Here’s how the estimated FY2023-24 foundation allowance for RCS currently compares with some other districts in Oakland County. The numbers indicate that the Rochester Community Schools foundation allowance is quite modest. When considering the district with the highest foundation allowance and the approximate number of students in the Rochester Community School District, the difference totals more than $57.5 million.
Preliminary estimated foundation allowance 2023-24
RCS plans a budget for every fiscal year that is sustainable, promotes growth, minimizes impact on student programs, is team-based, open and transparent, and supports the district’s strategic plan. While the foundation allowance is the major source of funding for RCS, the district also gets a small amount of federal funding.
Inter-district funding comes from the County Act 18 special education tax. This revenue includes the renewable 18-mill non-homestead property tax, tuition from special programs, dues and fees, community services like preschool, and other miscellaneous sources.
With taxpayer approval, districts can also tax local homestead property to fund construction, technology and purchase of land.
How does the district spend its funds?
The general fund is the primary operating fund for the district and accounts for everything it takes to teach a child in a classroom, such as teachers, paraeducators, ancillary staff, administrators, bus drivers, custodians, and grounds and maintenance staff.
Rochester Community Schools budgets in four main areas: instruction; support services; community service; debt service and capital outlay. Instruction (60%) includes salaries for teachers to educate our students. Support services (38%) includes counselors, speech therapists, psychologists, social workers, athletics, transportation, operations and maintenance, and administration. Community service (<2%) includes recreation and enrichment programs and school-age care. Debt service and capital outlay (<1%) includes copiers, furniture and equipment.
Most of what school districts spend their funds on is salaries and benefits. For teachers and support staff, that makes up 82% of the total RCS budget.
“Our ability to accomplish the goals set by the strategic plan can be credited to our outstanding teachers, administrators and staff who partner with our families and community members to promote student success,” said McDaniel.
How can schools increase funds beyond what is allocated by state and federal sources?
Building and site bonds and a sinking fund provide an opportunity for schools to increase funds beyond what is allocated by state and federal sources.
Since the majority of school operating funds are spent on salaries and benefits, RCS has historically used the general fund and/or bond proceeds to protect its investment in facilities.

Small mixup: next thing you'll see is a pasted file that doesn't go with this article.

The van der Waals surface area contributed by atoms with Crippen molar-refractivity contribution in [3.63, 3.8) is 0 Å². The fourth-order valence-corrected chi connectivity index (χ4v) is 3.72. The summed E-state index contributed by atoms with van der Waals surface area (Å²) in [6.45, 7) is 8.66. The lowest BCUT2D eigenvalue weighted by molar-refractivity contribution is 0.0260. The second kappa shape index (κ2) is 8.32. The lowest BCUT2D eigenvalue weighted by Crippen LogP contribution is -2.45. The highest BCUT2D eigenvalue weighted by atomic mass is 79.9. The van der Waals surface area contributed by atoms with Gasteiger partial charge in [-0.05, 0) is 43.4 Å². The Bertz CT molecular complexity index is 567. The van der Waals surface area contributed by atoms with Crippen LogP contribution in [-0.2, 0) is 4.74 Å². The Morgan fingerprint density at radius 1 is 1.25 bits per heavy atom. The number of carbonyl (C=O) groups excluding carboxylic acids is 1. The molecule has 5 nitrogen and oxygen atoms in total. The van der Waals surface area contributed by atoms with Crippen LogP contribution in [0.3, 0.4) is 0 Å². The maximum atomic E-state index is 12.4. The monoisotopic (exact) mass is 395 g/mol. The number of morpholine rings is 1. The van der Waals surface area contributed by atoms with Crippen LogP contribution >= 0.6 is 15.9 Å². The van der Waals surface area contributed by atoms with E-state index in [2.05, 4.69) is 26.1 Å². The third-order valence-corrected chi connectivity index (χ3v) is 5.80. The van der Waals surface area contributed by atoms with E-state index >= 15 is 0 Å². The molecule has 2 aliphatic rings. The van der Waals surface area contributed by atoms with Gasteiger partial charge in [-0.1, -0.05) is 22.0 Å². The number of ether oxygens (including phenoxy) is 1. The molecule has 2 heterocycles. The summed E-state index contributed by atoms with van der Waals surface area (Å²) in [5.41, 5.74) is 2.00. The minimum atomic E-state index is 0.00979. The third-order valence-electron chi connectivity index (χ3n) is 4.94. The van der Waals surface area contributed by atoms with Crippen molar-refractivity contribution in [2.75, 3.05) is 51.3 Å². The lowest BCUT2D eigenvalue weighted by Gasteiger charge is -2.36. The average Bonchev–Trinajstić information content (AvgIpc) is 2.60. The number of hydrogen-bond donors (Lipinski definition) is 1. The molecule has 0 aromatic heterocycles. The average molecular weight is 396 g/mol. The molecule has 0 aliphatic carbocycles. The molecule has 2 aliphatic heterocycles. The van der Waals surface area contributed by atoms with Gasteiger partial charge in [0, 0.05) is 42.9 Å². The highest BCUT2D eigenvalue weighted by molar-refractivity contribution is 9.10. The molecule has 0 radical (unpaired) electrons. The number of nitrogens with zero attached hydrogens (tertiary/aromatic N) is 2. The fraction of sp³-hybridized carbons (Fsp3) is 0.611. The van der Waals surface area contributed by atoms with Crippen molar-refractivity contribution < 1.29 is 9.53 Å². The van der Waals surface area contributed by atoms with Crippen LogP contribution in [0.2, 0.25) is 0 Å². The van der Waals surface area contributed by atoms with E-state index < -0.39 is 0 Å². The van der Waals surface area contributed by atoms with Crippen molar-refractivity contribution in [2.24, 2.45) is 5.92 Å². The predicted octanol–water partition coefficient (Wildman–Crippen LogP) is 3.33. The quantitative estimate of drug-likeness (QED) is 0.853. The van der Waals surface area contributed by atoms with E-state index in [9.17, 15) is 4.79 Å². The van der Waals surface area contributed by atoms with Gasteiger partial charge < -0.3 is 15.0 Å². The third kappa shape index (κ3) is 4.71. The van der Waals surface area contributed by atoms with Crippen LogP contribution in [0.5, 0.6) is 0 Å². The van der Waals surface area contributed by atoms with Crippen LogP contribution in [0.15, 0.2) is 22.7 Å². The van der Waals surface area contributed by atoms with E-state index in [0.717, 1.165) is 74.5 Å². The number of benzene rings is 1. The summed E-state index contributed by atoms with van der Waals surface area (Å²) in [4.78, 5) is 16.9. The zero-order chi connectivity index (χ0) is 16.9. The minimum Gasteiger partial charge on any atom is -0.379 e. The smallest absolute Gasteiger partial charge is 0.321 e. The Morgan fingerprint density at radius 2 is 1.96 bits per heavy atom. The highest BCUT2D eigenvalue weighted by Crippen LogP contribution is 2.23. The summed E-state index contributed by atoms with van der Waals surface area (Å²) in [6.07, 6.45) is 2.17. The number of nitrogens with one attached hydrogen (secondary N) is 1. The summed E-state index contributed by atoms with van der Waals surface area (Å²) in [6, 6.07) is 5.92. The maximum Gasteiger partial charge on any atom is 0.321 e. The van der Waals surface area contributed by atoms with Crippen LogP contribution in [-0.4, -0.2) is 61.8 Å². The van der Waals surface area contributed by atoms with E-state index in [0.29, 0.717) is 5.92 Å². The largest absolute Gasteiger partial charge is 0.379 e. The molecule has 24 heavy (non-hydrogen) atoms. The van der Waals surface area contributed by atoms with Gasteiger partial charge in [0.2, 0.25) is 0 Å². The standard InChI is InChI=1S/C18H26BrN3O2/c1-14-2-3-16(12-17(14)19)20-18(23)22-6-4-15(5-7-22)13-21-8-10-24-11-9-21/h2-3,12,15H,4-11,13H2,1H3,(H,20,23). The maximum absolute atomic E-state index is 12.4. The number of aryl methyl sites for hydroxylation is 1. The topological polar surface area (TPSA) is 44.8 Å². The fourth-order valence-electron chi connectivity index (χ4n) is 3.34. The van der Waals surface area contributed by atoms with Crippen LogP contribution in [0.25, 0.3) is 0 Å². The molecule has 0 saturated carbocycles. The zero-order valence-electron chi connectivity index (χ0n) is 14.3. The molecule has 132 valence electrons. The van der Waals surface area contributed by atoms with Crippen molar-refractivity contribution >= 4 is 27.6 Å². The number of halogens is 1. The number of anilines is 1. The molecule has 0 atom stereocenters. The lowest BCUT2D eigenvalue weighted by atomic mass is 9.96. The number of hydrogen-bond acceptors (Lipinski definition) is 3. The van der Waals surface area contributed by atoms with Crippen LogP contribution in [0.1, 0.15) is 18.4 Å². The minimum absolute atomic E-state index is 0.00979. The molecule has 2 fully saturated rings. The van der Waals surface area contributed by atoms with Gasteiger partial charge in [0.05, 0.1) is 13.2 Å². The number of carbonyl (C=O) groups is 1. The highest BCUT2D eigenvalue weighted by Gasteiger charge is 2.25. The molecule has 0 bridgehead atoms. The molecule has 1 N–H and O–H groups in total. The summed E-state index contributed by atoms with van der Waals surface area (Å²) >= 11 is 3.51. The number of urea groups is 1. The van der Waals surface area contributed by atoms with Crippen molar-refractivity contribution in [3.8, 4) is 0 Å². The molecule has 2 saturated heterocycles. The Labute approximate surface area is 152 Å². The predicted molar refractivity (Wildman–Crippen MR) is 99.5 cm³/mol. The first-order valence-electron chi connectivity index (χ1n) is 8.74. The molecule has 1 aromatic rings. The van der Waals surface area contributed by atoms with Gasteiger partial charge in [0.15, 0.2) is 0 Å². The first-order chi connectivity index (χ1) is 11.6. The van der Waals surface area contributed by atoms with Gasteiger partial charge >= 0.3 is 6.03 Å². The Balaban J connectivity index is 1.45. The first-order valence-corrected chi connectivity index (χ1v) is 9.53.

In 2019, voters approved a zero-tax increase sinking fund as a sustainable means to support critical facility and infrastructure needs with no borrowing or incurred interest involved. The sinking fund also keeps tax dollars local – every dollar of the sinking fund benefits every student and every school in the district.
Oakland County School District 2022 Bond and Sinking Fund Tax Rates
How do the RCS bond and sinking fund tax rates align with other districts in the county?
Rochester Community Schools continues to provide the highest quality education in safe, modern facilities with a modest tax increase. According to the Stifel public finance report for 2022, Rochester Community Schools has the fourth lowest school tax rate in the county.
How does Rochester Community Schools perform at such a high level with a modest foundation allowance and bond and sinking fund tax rates?
RCS carefully monitors the budget to make sure expenditures align with available resources. The district also maintains an adequate fund balance to make sure it has enough money to continue operations in case of surprise expenses or state revenue shortfalls. This is especially important since school districts do not receive the first payment of the year from the state until October, after school has already started.
“Maintaining fiscal stewardship is critically important to our mission. The district’s budget includes a balanced and equitable spending plan that is sustainable, promotes growth, and ensures high quality student programming,” said Matthew McDaniel, assistant superintendent for business operations.
The district also credits its outstanding teachers, administrators and staff who partner with parents and caregivers to inspire excellence.
“The high level of achievement within our district reflects the hard work, dedication, and tenacity of our students, along with the collaborative efforts of our community,” said Debi Fragomeni, deputy superintendent for teaching and learning. “Whether our graduates are pursuing their post-secondary education, the arts, athletics, the military, or industry apprenticeships, we are confident they have the tools to succeed,” said Fragomeni.
“It is with sincere gratitude that we thank our district colleagues, the Board of Education, and our community members for their continued partnership and support.”
2024 National Merit Scholarship Program

Rochester Community Schools celebrates 39 commended scholars and another 27 students who advanced to semifinalist status through the National Merit® Scholarship Program!

The Preliminary SAT/National Merit Scholarship Qualifying Test is a standardized assessment administered nationally through the College Board that measures knowledge and skills in reading, writing and math.

By taking the PSAT/NMSQT in the fall of their junior year, students have the opportunity to meet the requirements for the esteemed National Merit Scholarship Program, an academic competition for recognition and scholarships that began in 1955.

Out of 1.3 million entrants, approximately 34,000 with the highest PSAT/Selection Index Scores were designated as commended scholars. 

More than 16,000 of the highest scorers, representing less than 1% of the nation’s high school graduating seniors, qualify as semifinalists. According to, approximately 95% (more than 15,000) of the semifinalists are expected to become finalists in the competition, attesting to their distinguished academic performance.